Scientists from Lawrence Livermore National Laboratory (LLNL) used giant lasers to flash-freeze water into its exotic superionic phase and record X-ray diffraction patterns to identify its atomic structure for the very first time—all in just a few billionths of a second. The findings are reported today in Nature.
In 1988, scientists first predicted that waterwould transition to an exotic state of matter characterized by the coexistence of a solid lattice of oxygen and liquid-like hydrogen—superionic ice—when subjected to the extreme pressures and temperatures that exist in the interior of water-rich giant planets like Uranus and Neptune. These predictions remained in place until 2018, when a team led by scientists from LLNL presented the first experimental evidence for this strange state of water.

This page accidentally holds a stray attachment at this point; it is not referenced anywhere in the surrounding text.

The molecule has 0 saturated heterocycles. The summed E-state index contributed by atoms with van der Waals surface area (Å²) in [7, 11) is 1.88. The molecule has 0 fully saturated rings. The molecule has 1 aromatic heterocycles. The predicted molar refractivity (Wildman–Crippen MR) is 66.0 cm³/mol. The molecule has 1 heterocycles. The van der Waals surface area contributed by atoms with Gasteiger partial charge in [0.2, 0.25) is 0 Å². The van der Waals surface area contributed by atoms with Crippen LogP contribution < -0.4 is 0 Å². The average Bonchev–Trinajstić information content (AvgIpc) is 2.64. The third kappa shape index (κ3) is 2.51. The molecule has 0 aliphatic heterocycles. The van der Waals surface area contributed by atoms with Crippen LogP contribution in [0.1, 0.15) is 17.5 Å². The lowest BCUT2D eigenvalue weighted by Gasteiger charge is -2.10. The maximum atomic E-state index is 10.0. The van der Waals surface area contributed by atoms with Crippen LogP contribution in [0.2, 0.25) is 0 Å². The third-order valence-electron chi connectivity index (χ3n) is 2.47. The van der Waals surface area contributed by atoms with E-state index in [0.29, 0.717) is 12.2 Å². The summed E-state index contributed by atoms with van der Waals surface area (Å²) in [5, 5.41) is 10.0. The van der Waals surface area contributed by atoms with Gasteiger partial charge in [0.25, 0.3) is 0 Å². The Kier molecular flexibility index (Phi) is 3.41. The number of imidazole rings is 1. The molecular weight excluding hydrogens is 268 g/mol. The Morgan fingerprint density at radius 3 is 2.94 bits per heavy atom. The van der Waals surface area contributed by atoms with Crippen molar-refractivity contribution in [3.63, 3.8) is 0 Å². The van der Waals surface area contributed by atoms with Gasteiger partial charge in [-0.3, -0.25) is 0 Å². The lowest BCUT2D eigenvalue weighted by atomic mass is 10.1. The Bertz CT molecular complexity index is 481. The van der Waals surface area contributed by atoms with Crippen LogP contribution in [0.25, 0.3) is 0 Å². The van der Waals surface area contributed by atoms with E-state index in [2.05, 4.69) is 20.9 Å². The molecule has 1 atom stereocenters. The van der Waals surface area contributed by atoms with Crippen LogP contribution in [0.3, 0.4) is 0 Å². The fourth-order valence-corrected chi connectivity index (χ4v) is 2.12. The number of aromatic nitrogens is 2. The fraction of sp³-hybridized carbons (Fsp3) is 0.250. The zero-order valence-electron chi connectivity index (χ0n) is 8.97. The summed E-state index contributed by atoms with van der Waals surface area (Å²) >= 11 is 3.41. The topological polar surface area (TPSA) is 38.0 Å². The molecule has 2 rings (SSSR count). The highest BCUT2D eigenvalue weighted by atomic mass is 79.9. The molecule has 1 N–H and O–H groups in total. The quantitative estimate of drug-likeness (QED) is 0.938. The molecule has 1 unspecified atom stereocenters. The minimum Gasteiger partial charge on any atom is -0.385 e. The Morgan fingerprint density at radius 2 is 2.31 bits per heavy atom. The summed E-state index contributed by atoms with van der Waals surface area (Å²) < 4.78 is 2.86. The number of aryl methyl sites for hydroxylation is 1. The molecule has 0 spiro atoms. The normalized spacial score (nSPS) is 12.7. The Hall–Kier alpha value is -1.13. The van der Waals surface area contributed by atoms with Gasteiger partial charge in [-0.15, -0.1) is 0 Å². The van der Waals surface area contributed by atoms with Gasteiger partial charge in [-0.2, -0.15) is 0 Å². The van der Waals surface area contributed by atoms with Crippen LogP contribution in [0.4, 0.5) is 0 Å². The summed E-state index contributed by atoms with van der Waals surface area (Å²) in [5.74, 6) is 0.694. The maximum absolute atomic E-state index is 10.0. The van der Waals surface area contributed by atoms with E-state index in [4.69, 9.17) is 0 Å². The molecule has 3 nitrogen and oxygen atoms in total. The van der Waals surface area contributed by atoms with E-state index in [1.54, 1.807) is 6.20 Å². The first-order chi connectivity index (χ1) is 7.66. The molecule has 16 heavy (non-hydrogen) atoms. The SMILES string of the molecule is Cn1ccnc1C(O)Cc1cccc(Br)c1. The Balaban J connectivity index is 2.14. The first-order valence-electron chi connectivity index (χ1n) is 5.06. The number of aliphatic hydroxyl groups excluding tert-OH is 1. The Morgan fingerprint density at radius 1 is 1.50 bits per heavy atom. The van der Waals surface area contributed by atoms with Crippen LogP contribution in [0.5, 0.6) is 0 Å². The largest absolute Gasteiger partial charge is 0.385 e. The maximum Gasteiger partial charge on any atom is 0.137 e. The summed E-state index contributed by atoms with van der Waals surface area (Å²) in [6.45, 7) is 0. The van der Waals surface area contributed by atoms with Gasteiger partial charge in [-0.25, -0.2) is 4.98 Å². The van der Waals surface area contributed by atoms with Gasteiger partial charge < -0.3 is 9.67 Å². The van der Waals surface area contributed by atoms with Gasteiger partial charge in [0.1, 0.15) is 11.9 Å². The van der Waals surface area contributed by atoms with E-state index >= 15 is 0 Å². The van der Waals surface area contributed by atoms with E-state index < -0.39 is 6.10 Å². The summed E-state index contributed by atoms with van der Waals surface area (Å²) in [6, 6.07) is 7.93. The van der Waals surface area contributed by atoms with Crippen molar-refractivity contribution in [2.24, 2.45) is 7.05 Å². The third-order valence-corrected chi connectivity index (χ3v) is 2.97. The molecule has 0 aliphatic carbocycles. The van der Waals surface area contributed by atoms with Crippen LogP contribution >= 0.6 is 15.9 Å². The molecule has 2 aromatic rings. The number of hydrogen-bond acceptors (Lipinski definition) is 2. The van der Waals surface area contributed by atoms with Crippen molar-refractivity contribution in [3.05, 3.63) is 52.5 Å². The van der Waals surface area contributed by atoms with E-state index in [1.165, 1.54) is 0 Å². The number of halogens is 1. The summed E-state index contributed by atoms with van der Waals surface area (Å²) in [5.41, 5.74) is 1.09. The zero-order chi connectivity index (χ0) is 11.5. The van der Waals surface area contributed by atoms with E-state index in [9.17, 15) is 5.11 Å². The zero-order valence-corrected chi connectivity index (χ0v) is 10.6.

Now, the LLNL scientists describe new results. Using laser-driven shockwaves and in-situ X-ray diffraction, they observe the nucleation of a crystalline lattice of oxygen in a few billionths of a second, revealing for the first time the microscopic structure of superionic ice.